Each of us is both Who and What. The Who is simple to define: individualized consciousness or jivatman–individualized Self. The What, on the other hand is quite complex, which is why we have gotten lost in it and confused for lifetimes beyond number. The first step in learning how to undo this dilemma is learning what is keeping it going. For that reason:
“Then Bhargava approached the teacher and asked: ‘Holy sir, how many several powers hold together this body?’….” The word Swami Prabhavananda translates “power” is deva–god. He chose this interpretive translation so we could better understand the meaning of the sage’s words. “…Which of them are most manifest in it? And which is the greatest?’” (Prashna Upanishad 2:1). We need to know who our jailers are and especially who the governor of the jail may be. So:
“‘The powers,’ replied the sage, ‘are ether, air, fire, water, earth–these being the five elements which compose the body; and, besides these, speech, mind, eye, ear, and the rest of the sense organs. Once these powers made the boastful assertion: “We hold the body together and support it.”’” (Prashna Upanishad 2:2).
The five elements (panchabhuta) are forms of cosmic energy which make up the various bodies of the human being, including the five senses. They are not passive, but are living and moving powers. However, Bhargava has asked which powers hold together the body, which itself is formed of the elemental forces. Only one of them is the cohesive force which keeps the others in its magnetic field and enables them to assume form and function within that form. To illustrate this, Pippalada gave him a parable, saying that once all the elements claimed to be the dominant force in the body.
“Whereupon Prana, the primal energy, supreme over them all, said to them: ‘Do not deceive yourselves. It is I alone, dividing myself fivefold, who hold together this body and support it.’ But they would not believe him” (Prashna Upanishad 2:3).
We see from this that the five elements are modifications of the cosmic life, the Prana (Vishwaprana), that although the body seems to be formed only of the five elements, the Prana itself is the underlying substratum as the ocean is to the waves. The body, then, is really nothing but Prana, as is anything else in the realm of relative existence. Even the smallest particle of the cosmos is the Universal Life in manifestation.
Another point is the supposed conversation between the elements. This is not just a device in a fable, but is an indication that since all things are manifestations of Cosmic Life they can take on a seemingly independent life and even consciousness of their own. This is a fundamental trait of Maya, the Cosmic Illusion, one which lies at the root of most confusion and ignorance.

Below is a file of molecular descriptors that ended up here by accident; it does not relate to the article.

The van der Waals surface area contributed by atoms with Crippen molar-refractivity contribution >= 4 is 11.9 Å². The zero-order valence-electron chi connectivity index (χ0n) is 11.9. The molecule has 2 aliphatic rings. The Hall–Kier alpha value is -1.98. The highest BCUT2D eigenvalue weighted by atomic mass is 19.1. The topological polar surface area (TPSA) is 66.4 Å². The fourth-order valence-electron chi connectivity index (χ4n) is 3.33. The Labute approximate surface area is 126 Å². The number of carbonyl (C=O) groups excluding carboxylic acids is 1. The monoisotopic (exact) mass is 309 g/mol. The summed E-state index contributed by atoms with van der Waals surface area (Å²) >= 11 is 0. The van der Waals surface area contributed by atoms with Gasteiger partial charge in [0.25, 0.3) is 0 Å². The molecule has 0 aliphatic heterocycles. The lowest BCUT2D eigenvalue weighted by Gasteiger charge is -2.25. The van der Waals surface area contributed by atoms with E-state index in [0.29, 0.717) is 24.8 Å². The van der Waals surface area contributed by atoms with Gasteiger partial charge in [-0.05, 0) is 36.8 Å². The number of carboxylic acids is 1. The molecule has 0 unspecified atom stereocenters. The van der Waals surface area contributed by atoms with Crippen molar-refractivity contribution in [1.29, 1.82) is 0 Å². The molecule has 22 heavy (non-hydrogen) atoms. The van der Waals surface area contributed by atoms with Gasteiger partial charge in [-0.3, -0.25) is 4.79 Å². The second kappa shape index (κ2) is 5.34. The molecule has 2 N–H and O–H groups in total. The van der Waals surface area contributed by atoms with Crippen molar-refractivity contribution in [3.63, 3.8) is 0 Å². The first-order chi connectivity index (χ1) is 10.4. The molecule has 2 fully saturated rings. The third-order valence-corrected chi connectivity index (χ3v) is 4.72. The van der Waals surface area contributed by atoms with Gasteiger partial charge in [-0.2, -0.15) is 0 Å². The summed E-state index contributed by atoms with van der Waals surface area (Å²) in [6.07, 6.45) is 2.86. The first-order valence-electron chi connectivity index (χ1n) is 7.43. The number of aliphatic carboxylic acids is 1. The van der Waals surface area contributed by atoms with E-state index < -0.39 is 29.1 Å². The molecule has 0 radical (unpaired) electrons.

“Prana, to justify himself, made as if he intended to leave the body. But as he rose and appeared to be going, all the rest realized that if he went they also would have to depart with him; and as Prana again seated himself, the rest found their respective places. As bees go out when their queen goes out, and return when she returns, so was it with speech, mind, vision, hearing, and the rest. Convinced of their error, the powers now praised Prana, saying:” (Prashna Upanishad 2:4).
All the elements of the cosmos are rooted in Prana. It is the same with the elements and the senses in the individual’s body complex (for the human being has five bodies corresponding to the five elements). Just as the waves are in total dependence upon the ocean for their very being, so everything cosmic and microcosmic depend upon Prana. Furthermore, the breath (also called prana) is the outermost, physical manifestation of prana. Because of this the yogi unites his inner awareness with his breath in the highest form of pranayama. (See The Breath of Life and Breath Meditation For Christians.)
The powers of Prana
He who controls Prana controls all since Prana is all. Therefore the elements praised Prana, saying:
“‘As fire, Prana burns; as the sun, he shines; as cloud, he rains; as Indra, he rules the gods; as wind, he blows; as the moon, he nourishes all. He is that which is visible and also that which is invisible. He is immortal life.
“‘As spokes in the hub of a wheel, so is everything made fast in Prana–the Rik, the Yajur, the Sama, all sacrifices, the Kshatriyas, and the Brahmins.
“‘O Prana, lord of creation, thou movest in the womb, and art born again. To thee who, as breath, dwellest in the body, all creatures bring offerings.
“‘Thou, as fire, dost carry oblations to the gods; and through thee the fathers receive their offerings. To every organ of sense thou givest its function.
“‘Prana, thou art the creator; thou art the destroyer by thy prowess; and thou art the protector. Thou movest in the sky as the sun, and lord of lights art thou.
“‘Prana, when thou showerest down rain, thy creatures rejoice, hoping that they will find food, as much as they desire.
“‘Thou art purity itself, thou art the master of all that exists, thou art fire, the eater of offerings. We, the organs of sense, offer to thee thy food–to thee, the father of all.
“‘That power of thine which dwells in speech, in the ear, and in the eye, and which pervades the heart–make that propitious, and forsake us not.
“‘Whatsoever exists in the universe is dependent on thee, O Prana. Protect us as a mother protects her children. Grant us prosperity and grant us wisdom.’” (Prashna Upanishad 2:5-13).
Obviously, then, the yogi cannot neglect the cultivation of Prana through pranayama.
Read the next article in the Upanishads for Awakening: Prana: Its History and Nature